As parents, it is only natural to take a dictatorial approach as far as our children are concerned. There is no manual or handbook on parenting, and, believe it or not, children have personalities, even when they are very young. We all want to be the best parents we can be. Hopefully even better than our own parents were to us. Having said that, we can sometime be a little overbearing. Ok, a lot even.
Parents assume that children do not know what they are doing or what they want. A common pitfall, which even I fall into from time to time. Having dealt with children from different backgrounds at the Kids Book Club, my general parenting methods have come into question. Not a bad thing, as I have learnt so much, and continue to learn.
The 3 major things I’ve learnt through parenting and caregiving are:
Be A Facilitator
Children are not mindless creatures or machines that are waiting for us to feed them commands. They come fully loaded with their own programs, and our jobs as parents or caregivers is to help them put these programs or personalities in modes that they can understand and follow, without feeling overwhelmed. The best way to do this is provide rules, guidelines and choices. When you want a child to do something, let them know that they can make a choice. Teach them to make choices as early as you possibly can. For example, you decide you want your child to have a new toy. Carry them along. Depending on how young they are, start with 3 toy choices. Tell them they can pick whichever they like. At first, the child will want all of them, and it may even be a struggle. Gently, but firmly, inform them they can have either one toy or none at all. Stand aside, and only intervene when the child requires you to. In the end, they will pick one. With time, they will develop their own ‘choice’ mechanism and in the process, they will not feel stifled, and you will not keep wondering what your child likes.
Accept That Children Will Have Good Days And Bad Days
As an adult, you sometimes wake up feeling out of sorts. Overwhelmed even. Tired, like you have not slept for days. This also applies for children. They will wake up cranky. They do not know what is happening, as these may sometimes be new experiences for them. You are not doing yourself or the child any favors by yelling at them, or forcing them to be a certain way, or trying to cheer them up in annoying ways. Try reversing the roles and imagine your friend or your spouse or partner trying these stunts on you when you are in a funky mood. Your every instinct will be to punch the lights out of them! Be there for your child. Speak kindly and when they scream, don’t join in the match to see who can yell the loudest. Speak in a firm, soft tone and inform them that they need to sit down and only talk to you when they can do it in a reasonable manner so that you can understand what they are saying. I have done this on a continuous basis with my son and at the Kids Book Club so I know how well it works.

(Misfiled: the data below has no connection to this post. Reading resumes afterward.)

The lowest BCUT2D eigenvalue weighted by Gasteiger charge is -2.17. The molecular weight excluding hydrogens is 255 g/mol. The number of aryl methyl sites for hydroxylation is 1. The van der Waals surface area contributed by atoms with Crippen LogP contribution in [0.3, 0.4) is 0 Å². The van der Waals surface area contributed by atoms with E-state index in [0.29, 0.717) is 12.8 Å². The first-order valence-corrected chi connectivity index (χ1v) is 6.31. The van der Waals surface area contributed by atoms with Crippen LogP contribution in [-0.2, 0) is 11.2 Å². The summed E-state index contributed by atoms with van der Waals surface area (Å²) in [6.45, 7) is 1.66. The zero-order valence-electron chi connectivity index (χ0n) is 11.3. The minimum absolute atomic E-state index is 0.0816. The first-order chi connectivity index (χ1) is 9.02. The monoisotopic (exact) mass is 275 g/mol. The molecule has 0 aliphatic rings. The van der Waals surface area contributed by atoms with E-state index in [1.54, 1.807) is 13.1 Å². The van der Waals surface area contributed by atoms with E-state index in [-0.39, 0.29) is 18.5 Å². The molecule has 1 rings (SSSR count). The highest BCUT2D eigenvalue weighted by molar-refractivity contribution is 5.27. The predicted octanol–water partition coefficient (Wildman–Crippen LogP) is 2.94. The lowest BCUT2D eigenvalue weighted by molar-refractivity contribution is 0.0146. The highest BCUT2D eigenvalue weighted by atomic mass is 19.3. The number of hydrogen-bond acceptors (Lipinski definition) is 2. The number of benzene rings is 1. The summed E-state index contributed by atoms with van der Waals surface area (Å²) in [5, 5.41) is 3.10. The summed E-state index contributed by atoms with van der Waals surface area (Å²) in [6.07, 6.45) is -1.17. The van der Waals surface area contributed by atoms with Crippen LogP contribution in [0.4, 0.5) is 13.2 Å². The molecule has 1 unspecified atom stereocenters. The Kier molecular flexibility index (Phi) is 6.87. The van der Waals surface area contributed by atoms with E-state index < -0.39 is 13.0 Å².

Lead By Example
Let’s take the above scenario as an example. Your child is in a cranky mood. That means that they will yell or cry at the drop of a hat. You decide to take the approach of yelling back. Do you see that going anywhere productive? Let’s even go further and say you are in a cranky mood yourself. You go around kicking everything in site, including the cat, and yelling at your child when they come trying to talk to you. What has the poor cat done to you? What has the poor child done to you? Are they really the cause of your foul mood? What if, instead, when your child comes to you, you gently let them that mommy or daddy is not feeling very nice today and you would like a few minutes to relax? And of course, steer away from the cat? If you have already set good communication between you and your children, you will be surprised at how willing they are to help you get back to feeling good and they will leave you alone, even for 15 minutes stretches at a time before coming to check on you. For some reason, this show of concern by a child is so endearing, you will find yourself back into a close to normal mood in no time.